On those nights when I carried his bed out onto the dock, I would curl up in mosquito tormented ball and feign sleep in a hammock which reached out over the water’s edge at the land end of the dock. It was from that area that the mosquitoes swarmed up towards the dock lantern hanging on a tall post holding up one end of the hammock. The lamp glowed in the darkness a single pinpoint of light seemingly calling forth every mosquito adrift on the gulf. Beyond the voracious mosquitoes my other companions on those nights were my memories of my past debaucheries and of better days and an occasional line of cocaine or two and a bottle of Johnny Walker Black to take the edge off my hurt pride.

When the island loomed out of the rain that was barreling across the Gulf of Mexico preceding hurricane Audrey, I did not head straight to the boat dock on the gulf facing south side of the chenier. If J.T. were watching, if he were waiting, he would see me there. I feared him, even in his weakened sick condition. I feared him as a hunter fears a wounded lion or a cape buffalo. He wanted a good, quick, clean death. He was counting on me to be the instrument of his salvation from pain, but he would not, as the saying goes, “go quietly into that good night.” He would try and inflict as much hurt on me as possible for that was his very nature.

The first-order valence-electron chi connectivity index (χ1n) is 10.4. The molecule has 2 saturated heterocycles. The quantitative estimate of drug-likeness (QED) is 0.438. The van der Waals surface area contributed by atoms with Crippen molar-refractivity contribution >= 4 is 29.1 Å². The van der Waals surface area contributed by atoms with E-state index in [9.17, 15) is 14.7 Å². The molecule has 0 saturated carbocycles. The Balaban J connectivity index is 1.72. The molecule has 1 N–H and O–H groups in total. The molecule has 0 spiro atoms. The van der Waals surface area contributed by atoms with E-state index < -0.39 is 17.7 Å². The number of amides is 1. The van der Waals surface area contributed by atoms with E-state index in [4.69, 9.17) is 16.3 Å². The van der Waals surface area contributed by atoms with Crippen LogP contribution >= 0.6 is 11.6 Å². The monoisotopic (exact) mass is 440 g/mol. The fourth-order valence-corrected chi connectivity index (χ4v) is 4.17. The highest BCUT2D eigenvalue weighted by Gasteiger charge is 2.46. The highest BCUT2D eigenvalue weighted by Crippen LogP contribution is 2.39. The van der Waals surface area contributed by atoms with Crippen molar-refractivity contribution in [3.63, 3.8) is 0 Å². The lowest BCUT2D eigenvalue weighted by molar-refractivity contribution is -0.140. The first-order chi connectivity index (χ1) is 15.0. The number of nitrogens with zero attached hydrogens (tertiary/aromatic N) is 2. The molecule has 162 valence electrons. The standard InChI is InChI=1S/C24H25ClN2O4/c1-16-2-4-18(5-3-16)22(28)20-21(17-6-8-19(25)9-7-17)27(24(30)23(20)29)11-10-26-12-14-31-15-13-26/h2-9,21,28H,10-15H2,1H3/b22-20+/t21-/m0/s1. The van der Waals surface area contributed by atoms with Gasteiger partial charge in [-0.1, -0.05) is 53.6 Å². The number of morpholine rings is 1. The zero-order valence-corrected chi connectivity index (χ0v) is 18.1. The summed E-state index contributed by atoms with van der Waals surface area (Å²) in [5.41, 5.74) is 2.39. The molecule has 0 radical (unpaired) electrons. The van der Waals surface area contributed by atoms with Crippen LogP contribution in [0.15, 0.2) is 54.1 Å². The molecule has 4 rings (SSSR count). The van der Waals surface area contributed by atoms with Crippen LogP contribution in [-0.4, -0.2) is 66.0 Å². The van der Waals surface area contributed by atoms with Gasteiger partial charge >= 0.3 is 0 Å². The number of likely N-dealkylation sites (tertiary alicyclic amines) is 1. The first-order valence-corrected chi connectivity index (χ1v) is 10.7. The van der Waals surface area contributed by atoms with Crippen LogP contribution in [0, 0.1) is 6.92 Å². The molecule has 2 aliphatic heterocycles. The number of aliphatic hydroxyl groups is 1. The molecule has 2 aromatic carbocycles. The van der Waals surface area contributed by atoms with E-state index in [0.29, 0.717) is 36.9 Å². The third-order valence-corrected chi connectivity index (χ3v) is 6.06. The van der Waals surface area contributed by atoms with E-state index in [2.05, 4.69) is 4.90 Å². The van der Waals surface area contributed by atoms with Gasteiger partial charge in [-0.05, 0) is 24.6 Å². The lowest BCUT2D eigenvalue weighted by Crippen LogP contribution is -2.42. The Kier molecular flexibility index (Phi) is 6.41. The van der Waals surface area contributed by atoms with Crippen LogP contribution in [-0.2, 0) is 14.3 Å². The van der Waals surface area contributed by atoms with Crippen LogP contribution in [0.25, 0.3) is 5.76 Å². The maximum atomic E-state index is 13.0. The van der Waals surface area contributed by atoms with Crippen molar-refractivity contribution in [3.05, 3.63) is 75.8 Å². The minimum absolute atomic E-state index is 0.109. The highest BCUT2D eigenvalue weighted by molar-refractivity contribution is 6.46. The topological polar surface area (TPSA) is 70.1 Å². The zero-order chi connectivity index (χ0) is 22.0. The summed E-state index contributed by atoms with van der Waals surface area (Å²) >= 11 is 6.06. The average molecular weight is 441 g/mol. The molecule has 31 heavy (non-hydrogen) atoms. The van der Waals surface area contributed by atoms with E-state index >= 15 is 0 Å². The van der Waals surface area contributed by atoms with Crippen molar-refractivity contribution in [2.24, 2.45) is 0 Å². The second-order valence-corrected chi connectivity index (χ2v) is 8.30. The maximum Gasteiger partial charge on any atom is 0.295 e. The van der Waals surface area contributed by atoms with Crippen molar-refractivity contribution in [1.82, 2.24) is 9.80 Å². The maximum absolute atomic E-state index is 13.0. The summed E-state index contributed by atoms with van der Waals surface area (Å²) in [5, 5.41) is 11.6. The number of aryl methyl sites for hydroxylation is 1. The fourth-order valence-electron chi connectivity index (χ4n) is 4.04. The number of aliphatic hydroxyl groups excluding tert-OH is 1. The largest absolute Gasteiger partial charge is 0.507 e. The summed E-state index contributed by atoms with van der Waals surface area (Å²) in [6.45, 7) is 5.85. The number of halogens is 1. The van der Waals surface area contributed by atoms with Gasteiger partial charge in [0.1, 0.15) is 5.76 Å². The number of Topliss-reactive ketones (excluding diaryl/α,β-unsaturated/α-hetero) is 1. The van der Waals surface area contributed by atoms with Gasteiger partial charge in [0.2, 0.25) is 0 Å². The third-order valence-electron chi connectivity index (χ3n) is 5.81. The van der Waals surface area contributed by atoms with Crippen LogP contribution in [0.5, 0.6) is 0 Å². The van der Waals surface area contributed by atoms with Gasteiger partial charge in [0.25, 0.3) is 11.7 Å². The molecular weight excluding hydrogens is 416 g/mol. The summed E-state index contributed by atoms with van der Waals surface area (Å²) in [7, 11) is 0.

The boat dock at the point where it joined the chenier had been extended into a gently slanted switch back wooden ramp to accommodate J.T.’s wheel chair. The incline was broken by two horizontal platforms as it ascended up to the screened porch of the cabin which sat atop twelve cypress pilings that rose eight feet above high tide levels. The tall, square sturdy post had kept the cabin above the roughest of the hurricane churned sea storms for thirty-nine years. It was for that reason that I had no fear of the coming storm.